1948 The Pirate Academy Award
Academy Award
for Best Original Score (Scoring of a Musical Picture) Nominated

1949 On the Town Academy Award
Academy Award
for Best Original Score (Scoring of a Musical Picture) Won

1952 Singin' in the Rain Academy Award
Academy Award
for Best Original Score (Scoring of a Musical Picture) Nominated

1968 Star! Academy Award
Academy Award
for Best Original Score (of a Musical Picture-original or adaptation) Nominated

1969 Hello, Dolly! Academy Award
Academy Award
for Best Original Score (of a Musical Picture-original or adaptation) Won


^ "Archived copy". Archived from the original on 2010-10-17. Retrieved 2010-08-22.  ^ Scott Yanow (1971-04-24). " Lennie Hayton Biography & History". AllMusic. Retrieved 2017-04-11.  ^ "Broadcast Weekly". February 19, 1933: 7.  ^ Rayno, Don (2003). Paul Whiteman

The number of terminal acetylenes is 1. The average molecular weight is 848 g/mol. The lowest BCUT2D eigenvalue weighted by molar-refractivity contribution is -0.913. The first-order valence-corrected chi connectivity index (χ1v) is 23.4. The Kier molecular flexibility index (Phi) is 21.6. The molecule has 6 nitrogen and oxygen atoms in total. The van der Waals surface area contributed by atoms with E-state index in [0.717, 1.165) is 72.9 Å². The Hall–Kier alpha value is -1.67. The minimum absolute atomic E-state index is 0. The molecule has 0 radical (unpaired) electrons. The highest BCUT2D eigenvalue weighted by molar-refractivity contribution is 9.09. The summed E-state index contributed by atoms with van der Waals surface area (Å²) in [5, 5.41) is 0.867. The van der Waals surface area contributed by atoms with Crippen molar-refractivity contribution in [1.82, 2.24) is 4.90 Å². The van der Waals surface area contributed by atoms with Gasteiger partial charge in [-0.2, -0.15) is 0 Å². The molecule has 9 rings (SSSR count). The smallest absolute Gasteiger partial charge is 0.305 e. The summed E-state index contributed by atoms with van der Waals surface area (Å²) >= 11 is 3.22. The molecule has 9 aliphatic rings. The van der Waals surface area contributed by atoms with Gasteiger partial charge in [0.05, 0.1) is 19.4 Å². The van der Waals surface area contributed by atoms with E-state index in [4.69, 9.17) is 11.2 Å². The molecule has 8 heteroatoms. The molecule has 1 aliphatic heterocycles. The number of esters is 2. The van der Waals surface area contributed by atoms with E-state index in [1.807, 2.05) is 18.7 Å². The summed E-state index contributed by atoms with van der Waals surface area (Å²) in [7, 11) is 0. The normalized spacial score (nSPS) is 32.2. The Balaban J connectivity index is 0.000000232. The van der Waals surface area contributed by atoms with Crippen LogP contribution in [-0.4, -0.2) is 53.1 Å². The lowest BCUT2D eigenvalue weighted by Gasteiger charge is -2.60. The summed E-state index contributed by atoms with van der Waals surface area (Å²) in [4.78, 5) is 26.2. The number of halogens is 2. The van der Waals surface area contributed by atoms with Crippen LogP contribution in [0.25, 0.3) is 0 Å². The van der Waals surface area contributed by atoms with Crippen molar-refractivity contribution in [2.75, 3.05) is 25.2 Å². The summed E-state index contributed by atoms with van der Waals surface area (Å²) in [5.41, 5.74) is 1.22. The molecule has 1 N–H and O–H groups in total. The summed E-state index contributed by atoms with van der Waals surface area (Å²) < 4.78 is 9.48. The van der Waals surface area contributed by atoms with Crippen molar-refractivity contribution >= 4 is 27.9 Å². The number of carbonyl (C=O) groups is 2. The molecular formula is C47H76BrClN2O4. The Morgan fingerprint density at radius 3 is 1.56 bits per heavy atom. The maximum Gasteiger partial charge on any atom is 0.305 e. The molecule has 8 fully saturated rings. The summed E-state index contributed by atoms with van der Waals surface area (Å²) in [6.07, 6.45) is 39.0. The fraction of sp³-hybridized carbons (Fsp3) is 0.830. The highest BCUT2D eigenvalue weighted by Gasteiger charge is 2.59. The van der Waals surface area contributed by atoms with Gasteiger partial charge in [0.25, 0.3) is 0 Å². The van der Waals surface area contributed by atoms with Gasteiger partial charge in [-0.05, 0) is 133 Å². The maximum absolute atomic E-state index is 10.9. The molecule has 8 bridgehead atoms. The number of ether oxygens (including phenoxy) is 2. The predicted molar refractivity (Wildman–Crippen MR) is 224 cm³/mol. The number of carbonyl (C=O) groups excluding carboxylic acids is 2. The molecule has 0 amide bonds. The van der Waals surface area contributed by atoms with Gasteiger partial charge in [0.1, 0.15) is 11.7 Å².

Paul Whiteman
- Pioneer in American Music - Volume 1 1890-1930. Lanham, Maryland: The Scarecrow Press. p. 249. ISBN 0-8108-4579-2.  ^ Evans, Philp R. & Linda K. (1998). Bix - The Leon Bix Beiderbecke Story. Bakersfield CA: Prelike Press. p. 506. ISBN 0-9665448-0-3.  ^ Macfarlane, Malcolm. " Bing Crosby
Bing Crosby
- Day by Day". BING magazine. Retrieved February 2, 2016.  ^ "A Bing Crosby
Bing Crosby
Discography". A Bing Crosby
Bing Crosby
Discography. Retrieved February 2, 2016.  ^ Whitburn, Joel (1986). Pop Memories 1890-1954. Wisconsin: Record Research Inc. p. 104. ISBN 0-89820-083-0.  ^ a b c " Lennie Hayton Biography". IMDb.com. Retrieved 2017-04-11.  ^ Martin Marshall. " Frank Sinatra
Frank Sinatra
- the British Connections". Silverclover.free-online.co.uk. Retrieved 2017-04-11.  ^ "Archived copy". Archived from the original on 2009-03-06. Retrieved 2010-08-13.  ^ "Lena Horne". Telegraph. Retrieved 2017-04-11.  ^ "Digital Videos Episodes (TV Series)". VH1. 2017-03-14. Retrieved 2017-04-11.  ^ Ebony. Johnson Publishing Company. May 1980. p. 44. ISSN 0012-9011.  ^ Gavin, James (2009). Stormy Weather: The Life Of Lena Horne. New York: Atria. p. 276. ISBN 978-0-7432-7143-1.  ^ Gavin pp. 383–384 ^ Lennie Hayton at Find a Grave